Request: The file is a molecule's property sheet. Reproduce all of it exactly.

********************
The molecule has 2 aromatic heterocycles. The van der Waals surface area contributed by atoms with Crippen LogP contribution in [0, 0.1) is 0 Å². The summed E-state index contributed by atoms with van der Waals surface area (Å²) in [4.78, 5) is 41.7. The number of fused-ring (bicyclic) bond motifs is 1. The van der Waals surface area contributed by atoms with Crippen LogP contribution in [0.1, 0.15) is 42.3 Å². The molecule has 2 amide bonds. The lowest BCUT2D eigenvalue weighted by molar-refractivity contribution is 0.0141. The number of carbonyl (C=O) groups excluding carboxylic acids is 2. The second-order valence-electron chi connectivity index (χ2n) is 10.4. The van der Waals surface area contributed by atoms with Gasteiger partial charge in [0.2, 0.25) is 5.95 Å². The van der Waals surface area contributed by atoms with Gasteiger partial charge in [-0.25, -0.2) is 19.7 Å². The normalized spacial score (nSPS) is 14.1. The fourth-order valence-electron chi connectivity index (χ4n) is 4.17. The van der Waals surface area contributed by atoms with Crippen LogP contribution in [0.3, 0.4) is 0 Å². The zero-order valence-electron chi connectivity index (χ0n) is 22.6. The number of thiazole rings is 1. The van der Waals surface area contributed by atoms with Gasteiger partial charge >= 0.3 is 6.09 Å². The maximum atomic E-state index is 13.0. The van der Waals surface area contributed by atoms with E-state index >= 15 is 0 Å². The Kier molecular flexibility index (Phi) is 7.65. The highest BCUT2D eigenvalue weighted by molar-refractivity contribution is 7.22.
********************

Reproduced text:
The molecule has 2 aromatic heterocycles. The van der Waals surface area contributed by atoms with Crippen LogP contribution in [0, 0.1) is 0 Å². The summed E-state index contributed by atoms with van der Waals surface area (Å²) in [4.78, 5) is 41.7. The number of fused-ring (bicyclic) bond motifs is 1. The van der Waals surface area contributed by atoms with Crippen LogP contribution in [0.1, 0.15) is 42.3 Å². The molecule has 2 amide bonds. The lowest BCUT2D eigenvalue weighted by molar-refractivity contribution is 0.0141. The number of carbonyl (C=O) groups excluding carboxylic acids is 2. The second-order valence-electron chi connectivity index (χ2n) is 10.4. The van der Waals surface area contributed by atoms with Gasteiger partial charge in [0.2, 0.25) is 5.95 Å². The van der Waals surface area contributed by atoms with Gasteiger partial charge in [-0.25, -0.2) is 19.7 Å². The normalized spacial score (nSPS) is 14.1. The fourth-order valence-electron chi connectivity index (χ4n) is 4.17. The van der Waals surface area contributed by atoms with Crippen LogP contribution in [0.3, 0.4) is 0 Å². The zero-order valence-electron chi connectivity index (χ0n) is 22.6. The number of thiazole rings is 1. The van der Waals surface area contributed by atoms with Gasteiger partial charge >= 0.3 is 6.09 Å². The maximum atomic E-state index is 13.0. The van der Waals surface area contributed by atoms with E-state index >= 15 is 0 Å². The Kier molecular flexibility index (Phi) is 7.65. The highest BCUT2D eigenvalue weighted by molar-refractivity contribution is 7.22.